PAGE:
NOTE: This post is part of a continuing series of observations: [ First | << Prev | Next >> ]

March 29 through April 4 – Flower Mound, Texas

This week our mother-to-be robin settled into the arduous task of incubating her three richly colored turquoise eggs. Reportedly, the vividness of the egg coloration is a fitness indicator for the female robin—healthier birds produce more brightly colored eggs. If so, then this female American Robin must be doing extremely well!

Over the past week, the female robin and her eggs have endured a marauding squirrel and multiple days of rainy weather. As you can see below, the dedicated mother and her eggs pulled through unscathed by either!

Sunday March 29, 2015 - Photograph courtesy Phil Plank.
Sunday March 29, 2015 – Photograph courtesy Phil Plank.
Sunday March 30, 2015 - Photograph courtesy Phil Plank.
Monday March 30, 2015 – Photograph courtesy Phil Plank.
Sunday March 31, 2015 - Photograph courtesy Phil Plank.
Tuesday March 31, 2015 – Photograph courtesy Phil Plank.
Sunday April 1, 2015 - Photograph courtesy Phil Plank.
Wednesday April 1, 2015 – Photograph courtesy Phil Plank.
Sunday April 2, 2015 - Photograph courtesy Phil Plank.
Thursday April 2, 2015 – Photograph courtesy Phil Plank.
Sunday April 3, 2015 - Photograph courtesy Phil Plank.
Friday April 3, 2015 – Photograph courtesy Phil Plank.
Sunday April 4, 2015 - Photograph courtesy Phil Plank.
Saturday April 4, 2015 – Photograph courtesy Phil Plank.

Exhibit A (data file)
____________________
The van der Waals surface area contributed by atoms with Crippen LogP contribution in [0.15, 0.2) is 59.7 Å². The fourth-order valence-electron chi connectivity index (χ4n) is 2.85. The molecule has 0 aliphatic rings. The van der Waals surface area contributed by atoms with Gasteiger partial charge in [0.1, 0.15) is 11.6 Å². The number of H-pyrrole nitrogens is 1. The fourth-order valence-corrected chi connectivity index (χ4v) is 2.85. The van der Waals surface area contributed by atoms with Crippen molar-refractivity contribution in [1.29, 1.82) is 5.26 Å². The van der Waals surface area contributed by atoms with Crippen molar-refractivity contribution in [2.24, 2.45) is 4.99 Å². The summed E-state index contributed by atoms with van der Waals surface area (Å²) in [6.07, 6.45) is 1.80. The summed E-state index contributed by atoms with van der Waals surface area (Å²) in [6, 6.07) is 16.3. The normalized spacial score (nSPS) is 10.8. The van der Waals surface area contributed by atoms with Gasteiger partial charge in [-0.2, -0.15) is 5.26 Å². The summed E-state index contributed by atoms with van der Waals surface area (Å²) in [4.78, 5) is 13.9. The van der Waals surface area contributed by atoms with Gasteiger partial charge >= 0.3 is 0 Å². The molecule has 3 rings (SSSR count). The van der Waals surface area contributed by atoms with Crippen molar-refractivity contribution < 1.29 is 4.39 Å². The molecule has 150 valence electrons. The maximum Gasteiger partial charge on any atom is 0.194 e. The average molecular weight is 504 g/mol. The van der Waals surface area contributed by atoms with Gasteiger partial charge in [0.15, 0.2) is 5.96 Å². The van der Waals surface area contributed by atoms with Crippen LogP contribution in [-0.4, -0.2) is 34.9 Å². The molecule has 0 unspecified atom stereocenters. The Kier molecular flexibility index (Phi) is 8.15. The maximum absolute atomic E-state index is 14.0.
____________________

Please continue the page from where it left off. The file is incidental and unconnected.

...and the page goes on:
It has now been approximately thirteen days since incubation began, and we should have baby robins any minute now. After hatching, the juvenile birds will be cared for by their parents at the nest for another 14 to 16 days before they will be ready to fly. Feedings will be done both parents, so we should have our first look at the male robin in next week’s update.

Remember, a non-intrusive viewing location is essential when observing nesting songbirds like these robins. Viewing sessions must be conducted from a respectful distance, and should be keep short and infrequent—once or twice a day for only a few minutes at a time. It will often appear as if nesting birds do not mind your presence near their nest, but in actuality the bird’s instinct to stay and protect their eggs is simply overriding their desire to flee. This creates a high stress situation for the bird, which can be detrimental to the nesting effort. Just the simple act of observing a nest can put the birds under a tremendous amount of stress. Too much and the nest will fail. Watching a nest like this one should always be done with the utmost discretion.

More next week!

NOTE: This post is part of a continuing series of observations: [ First | << Prev | Next >> ]